Saturday, November 10, 2007

Malathionman's Yard #2

On Monday MVCC will be back open for business. It has been 5 weeks since we closed for over seeding. In those five weeks we cut 150 acres of grass down to dirt, spread 48,000 lbs. of fertilizer, dropped about 110,000 lbs. of seed, and threw about 36 million gallons of water. Since I consider this golf course my yard, it seems like a good time for another edition of Malathionman’s Yard!

In this installment of Malathionman’s Yard I would like to share with you, The Malathionman Entourage, some information about fertilizer.

When talking fertilizer, you have to know the symbols N, P, and K. N is the elemental symbol for nitrogen, P is for phosphorus, and K is for potassium. These three elements are very important for good plant growth.

Nitrogen will promote fast growth and green foliage. Phosphorus will promote blooms on flowering plants and strong root development. Potassium works on both roots and foliage. So you could say N is for the top of the plant, P is for the bottom of the plant, and K is for all the entire plant. This is a very basic interpretation of what these elements do for the plant.

Now you may ask,” What do those 3 fricking numbers on the fertilizer bag mean?” Well I’m going to tell you.

41-0-0 is the fertilizer we threw before we dropped our perennial rye seed. Remember that fertilizer, it may come up in a later post. 41-0-0 represents the percentage of the elements N, P and K that are in the bag. This bag is 41% N, 0 % P, and 0% K. If the bag weighed 100 lbs, only 41 lbs of it would be N, the other 59 lbs would be filler. If the 100 lb. bag of fertilizer had 15-15-15 on it that would mean 15% of the bag was N, 15% was P, and 15% was K. That’s 15 lbs of each element, 45 lbs of actual N, P, and K, and 55 lbs of filler.

We went with a fertilizer high in nitrogen because we were trying to grow things as fast as possible.

Now I’m only going to add one more thing to this post, not everyone finds fertilizer as exciting as I do.

FOLLOW THE DIRECTIONS ON THE BAG. Some fertilizers recommend mowing before application or not mowing before application. Maybe you are supposed to water before you apply, but usually you water in. Always use the recommended application rate, more is not always better. It is amazing how well things work if you just follow the directions.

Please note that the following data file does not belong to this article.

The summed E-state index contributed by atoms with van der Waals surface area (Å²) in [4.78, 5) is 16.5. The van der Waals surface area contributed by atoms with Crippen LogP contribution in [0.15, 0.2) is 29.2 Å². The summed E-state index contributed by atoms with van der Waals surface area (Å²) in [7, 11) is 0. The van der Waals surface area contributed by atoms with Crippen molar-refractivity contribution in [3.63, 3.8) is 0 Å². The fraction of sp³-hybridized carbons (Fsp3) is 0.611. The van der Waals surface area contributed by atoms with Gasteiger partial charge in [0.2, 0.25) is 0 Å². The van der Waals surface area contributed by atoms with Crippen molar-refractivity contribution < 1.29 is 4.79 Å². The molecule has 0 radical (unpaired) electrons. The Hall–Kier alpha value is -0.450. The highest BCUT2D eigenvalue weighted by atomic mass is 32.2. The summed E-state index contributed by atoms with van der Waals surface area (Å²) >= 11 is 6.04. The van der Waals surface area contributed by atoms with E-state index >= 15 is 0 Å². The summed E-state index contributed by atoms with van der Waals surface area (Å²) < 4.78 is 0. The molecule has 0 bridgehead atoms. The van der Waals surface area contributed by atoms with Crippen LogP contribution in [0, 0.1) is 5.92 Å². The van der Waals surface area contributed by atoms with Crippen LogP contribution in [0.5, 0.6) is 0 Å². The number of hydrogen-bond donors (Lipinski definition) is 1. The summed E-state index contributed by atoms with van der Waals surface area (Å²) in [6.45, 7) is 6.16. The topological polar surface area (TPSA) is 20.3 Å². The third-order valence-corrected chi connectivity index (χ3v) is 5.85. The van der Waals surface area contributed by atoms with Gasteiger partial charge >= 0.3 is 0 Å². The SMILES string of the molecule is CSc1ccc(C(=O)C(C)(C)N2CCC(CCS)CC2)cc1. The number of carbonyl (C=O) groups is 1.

Leucantha` said...

When I worked in a retail nursery we sold Ammonium Nitrate or 41-0-0 a lot. Although I didn't recommend it for the person unused to fertilizing as they usually did it wrong and burned the lawn. My favorite story of all time was this pain in the neck customer who wanted a green lush lawn with no maintenance, you know the type impossible to please. One day he came in looking for houseplants and was super picky, I need that kind but it needs to be 2" taller or short. Finally I got the story out of him, he was replacing his wifes houseplants, hopefully without her noticing. She had gone away and he decided her houseplants needed to be fertilized and dumped a bit of that on each one. He was shocked when they all died. Classic.....

Guinevere said...

Actually, this post comes at a good time. After moving into our new house, we have discovered that the previous owners have never done anything to take care of the lawn...hence ours is the only BROWN lawn in the neighborhood...and we've been watering. So, M is stepping up to do some fertilizing and seeding this year. We've never had to do that before, so I'm sure there's a learning curve involved. Luckily, M's pretty good about following directions on stuff like this...not so much on furniture and the whole putting-stuff-together category. ;o)

Malathionman said...

G-If you try fertilizing in the winter, be sure you have the right stuff. It may not be good until the soil temps are high enough. What happens is people keep applying it because they think it isn't working. Then in the spring when the temps get warmer all this nitrogen has banked in the soil and whammo they are bailing hey because there is too much fertilizer there. Ask for a winter fertilizer that has nitrogen that is readily available to the plant.